Wally Yip was wounded by artillery fire during the approach to the Rhine 萊茵河 in October of 1944. Yip was carrying a bag of mortar ammunition, when the bag was hit by an artillery shard. The shard pierced the bag, continuing to the other side, piercing Yip’s leg, and exiting out the other side, without detonating the ammunition he was carrying, or cutting an artery. Four other members of his platoon, with whom he had served with since Normandy, were killed around the same time. Yip was awarded a Purple Heart for this injury.
He was sent to a field hospital and eventually transferred to a military hospital for six weeks of recovery. He expected to be sent home, but instead, the army awarded him a Purple Heart and returned him to the front line. By now, the Germans had formed a defensive line beyond the Rhine. For two weeks, Wally Yip and the 79th Infantry waited, as American bombers pounded the Germans by day, British and Canadians aircraft bombed the Germans by night, and American artillery bombarded the Germans day and night.
[Dedication to the Wally Yip and Johnny Ngai Purple Heart Conference Room, on the fourth floor of the Louisiana Pavilion of the National WWII Museum in New Orleans. Harry Lee is Wally Yip’s nephew, and Johnny Ngai is his brother-in-law. Photograph by Winston Ho, 2010.]
By the time Yip’s unit crossed the Rhine in April of 1945, Germany was in ruins, and the surviving German soldiers surrendered without a fight. The 79th Infantry continued into Germany 德國 until meeting Soviet troops from the Eastern front. After the German surrender, Yip’s unit was sent to Czechoslovakia 捷克斯洛伐克 for occupation duty and to prepare for redeployment to the Pacific theater. The Japanese surrendered a few months later.
Yip was discharged from the army with the rank of Private-First-Class. He returned to New Orleans just before Christmas of 1945. He worked in a restaurant and a grocery for the next two years, saving enough money for a visit to China. In 1947, Wally Yip and his sister Yip Shee returned to their home village in Guangdong province, where Wally saw his mother for the first time in 14 years. His mother introduced him to several prospective brides, and he married a woman from the nearby Lew village in June of that year, Lew Hong-lee “Lilly Yip” 劉香利.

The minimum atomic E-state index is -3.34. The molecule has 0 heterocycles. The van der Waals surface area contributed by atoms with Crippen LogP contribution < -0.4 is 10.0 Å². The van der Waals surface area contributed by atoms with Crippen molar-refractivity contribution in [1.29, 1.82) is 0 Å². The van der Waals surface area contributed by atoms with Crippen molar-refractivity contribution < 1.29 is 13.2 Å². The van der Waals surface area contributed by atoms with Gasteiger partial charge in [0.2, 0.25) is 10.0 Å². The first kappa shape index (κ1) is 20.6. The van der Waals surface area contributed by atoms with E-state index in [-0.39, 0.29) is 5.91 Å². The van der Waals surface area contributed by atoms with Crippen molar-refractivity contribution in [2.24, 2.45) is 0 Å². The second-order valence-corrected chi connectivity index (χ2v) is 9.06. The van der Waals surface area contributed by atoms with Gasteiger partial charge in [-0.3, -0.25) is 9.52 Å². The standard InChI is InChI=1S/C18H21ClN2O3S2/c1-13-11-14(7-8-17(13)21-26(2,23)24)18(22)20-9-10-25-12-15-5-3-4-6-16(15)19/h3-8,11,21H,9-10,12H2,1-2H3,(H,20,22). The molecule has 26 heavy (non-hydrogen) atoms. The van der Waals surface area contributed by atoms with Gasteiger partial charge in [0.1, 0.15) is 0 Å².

[Wally Yip with his wife Lilly Lew Yip, 1947.]
They returned to the United States in October, and they lived in San Francisco for one year, where their first child, Jeanette, was born. By 1948, the Yip family had returned to New Orleans, and Wally and his wife worked at the original House of Lee restaurant on Baronne Street in Orleans Parish. In the 1950s, Yip sold cars for Bolton Chevrolet on Canal Street by day, and he waited tables at Brennan’s Restaurant by night. The other four Yip children were born at this time.
[Wally and Lilly Lew Yip at the National WWII Museum in 2009. Photograph by Jenni Hew.]
In 1957, the family bought the Ding How Laundry at 5004 Prytania Street, which Wally and Lilly Yip managed for 39 years. They retired and closed the laundry in 1996. They raised five children together – Jeanette Yip Hew, Wally Yip Jr., Barbara Yip Douglas, Nellie Yip Underwood, and Lotus Yip Cosmo. Wally Yip passed away in 2012. His medals are on display at the Purple Heart Conference Room at the National WWII Museum in New Orleans.
NolaChinese: Yip Family 葉家族. Accessed from WordPress (https://nolachinese.wordpress.com/2020/01/20/yip-family/).
NolaChinese: Wallace Yip 葉華深. Accessed from WordPress (https://nolachinese.wordpress.com/2018/10/14/wah-sim-wallace-yip/).
[Authentic war-hero Wally Yip with pretend war-hero Tom Hanks, at the National WWII Museum in 2009. Photograph by Jenni Hew.]
Angel Island, California State Park. Accessed from the California State Park official website (https://www.parks.ca.gov/?page_id=1309).
Grady, Bill. “Details, security anchor vet.” Times-Picayune (1994 May 8): p. B1, B3.
Kelso, Iris. “Farewell to neighborhood fixture.” Times-Picayune (1996 Aug. 16): p. B7.
Yip, Wally. Interviewed by Blanton, Mackie. “Oral History with Yip, Wally.” UNO. 1998.
Soong, Tina. “Lee honors heroes with museum room.” Times-Picayune (2000 Sep. 14): Metairie, p. 4.
Yip, Wally. “Oral History with Yip, Wally.” National World War II Museum. 2005. Accessed from the National WWII Museum (https://www.ww2online.org/view/wallace-yip-0#segment-stub-for-71143).
Wallace S. Yip.” Chinese American WWII Veterans Recognition Project (https://www.caww2.org/profile13).
“National World War II Museum Annual Report,” 2010.
Soong, Tina. “Memorial honors life of Chinese-American, Wally Yip.” Times-Picayune (2012 Aug. 2): p. B02.
“Obituary for Yip, Wally.” Times-Picayune (2012 Jul. 19): Metro, p. FN. Accessed from Dignity Memorial (http://obits.dignitymemorial.com/dignity-memorial/obituary.aspx?n=Wallace-Yip&lc=7186&pid=158590987&mid=5171621).
U.S. Army. Combat History of the 79th Infantry Division. 1946. http://digicom.bpl.lib.me.us/ww_reg_his/39/
Raw footage of the 79th Infantry Division near Lassay, France. Including video of mortars, grenade launchers, and other heavy weapons being fired in the hedgerow country of Normandy. HDArchives. Accessed from Youtube (https://www.youtube.com/watch?v=U_jGxx3N5hA).